….some years ago in a Scottish secondary school, I remember helping to co-ordinate a “team building” exercise with 14 year-old students. A large group of young people was divided into several teams of six. Each team was given a few flimsy sheets of A4 paper and a dozen paperclips. Using only those materials, their task was to construct a bridge between two chairs set several feet apart. The bridge had to be capable of taking the weight of a toy car and the task had to be completed within ten minutes.
Now there’s something for you to try with family and friends some autumn evening when the nights have drawn in and conversation is a bit sparse.
I was reminded of those happy days recently on reading a short newspaper article about a talk Matthew Barzun had given. Matthew, as you probably know, is the US ambassador to Britain and he was addressing members of the Scottish Confederation of British Industry (CBI). The main thrust of his talk was that people, especially people in politics, seem to find it easier to build walls than to build bridges. He may have been thinking of his fellow American, Donald Trump, or, since he was addressing a Scottish audience, he may have been thinking of a situation closer to home. Who knows?
Whatever was the case, he made the point that his son enjoyed playing with Lego and that most people, faced with a pile of Lego bricks, would choose to build walls rather than bridges because it is easier.
He went on: “What is easy is building walls. Anyone can build a wall; building bridges is harder. Building bridges requires you to understand the other, listen to the other and to explore the other’s shore.”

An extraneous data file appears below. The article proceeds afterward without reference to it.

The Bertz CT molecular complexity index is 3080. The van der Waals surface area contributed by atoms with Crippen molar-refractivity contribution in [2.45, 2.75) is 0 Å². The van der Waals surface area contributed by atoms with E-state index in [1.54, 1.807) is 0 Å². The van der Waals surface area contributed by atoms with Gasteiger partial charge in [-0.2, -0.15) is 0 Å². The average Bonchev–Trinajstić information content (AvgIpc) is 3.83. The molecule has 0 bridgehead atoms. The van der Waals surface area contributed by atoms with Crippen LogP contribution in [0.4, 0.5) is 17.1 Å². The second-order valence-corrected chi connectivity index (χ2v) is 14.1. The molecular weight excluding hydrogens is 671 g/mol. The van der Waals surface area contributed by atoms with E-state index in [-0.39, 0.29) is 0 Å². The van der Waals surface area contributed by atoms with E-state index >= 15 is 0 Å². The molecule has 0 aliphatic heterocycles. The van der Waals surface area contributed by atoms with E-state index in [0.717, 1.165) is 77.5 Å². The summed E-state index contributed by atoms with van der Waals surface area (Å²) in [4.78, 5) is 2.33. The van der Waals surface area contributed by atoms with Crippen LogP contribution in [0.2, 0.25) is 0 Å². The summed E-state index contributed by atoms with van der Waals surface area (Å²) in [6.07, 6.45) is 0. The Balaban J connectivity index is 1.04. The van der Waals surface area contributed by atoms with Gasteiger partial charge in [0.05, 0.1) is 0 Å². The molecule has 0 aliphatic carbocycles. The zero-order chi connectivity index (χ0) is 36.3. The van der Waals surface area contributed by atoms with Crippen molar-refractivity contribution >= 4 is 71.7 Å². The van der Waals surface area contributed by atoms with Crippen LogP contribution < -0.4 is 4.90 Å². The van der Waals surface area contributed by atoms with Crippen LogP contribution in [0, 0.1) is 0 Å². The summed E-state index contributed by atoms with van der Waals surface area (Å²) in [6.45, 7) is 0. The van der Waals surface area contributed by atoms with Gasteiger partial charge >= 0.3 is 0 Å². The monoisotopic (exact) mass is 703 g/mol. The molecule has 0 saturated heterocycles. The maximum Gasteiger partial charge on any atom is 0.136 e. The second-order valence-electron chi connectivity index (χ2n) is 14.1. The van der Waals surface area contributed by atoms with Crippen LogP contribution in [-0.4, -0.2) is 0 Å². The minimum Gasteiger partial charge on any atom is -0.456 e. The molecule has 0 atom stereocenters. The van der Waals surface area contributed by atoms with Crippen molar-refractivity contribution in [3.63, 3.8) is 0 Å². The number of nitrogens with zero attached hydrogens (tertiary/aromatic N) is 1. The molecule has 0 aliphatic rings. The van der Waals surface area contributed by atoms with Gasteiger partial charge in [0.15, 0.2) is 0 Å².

I think I would enjoy an evening in the company of Matthew Barzun.
This summer, there has been a long period of silence from this blog. That’s because here in Scotland the sun has been shining for weeks and it has been too hot to be sitting at a computer. I jest, of course. Meanwhile in the real world, across the UK and abroad, we have heard a lot of strident noise and seen a lot of angry division. We have seen walls – political, metaphorical and racial – constructed between all sorts of groups. So it is refreshing to hear at least one influential voice suggesting that “exploring the other’s shore” might be a more constructive use of our energy.
To return to the young students – I still remember one of them when confronted with his team’s pile of paper and paper clips, saying to me in the direct way that 14 year-olds have: “What’s the point of this?” Before I could utter the standard teacher’s response, he went on with a smile: “At least we can talk to each other.”
And that’s the point, really.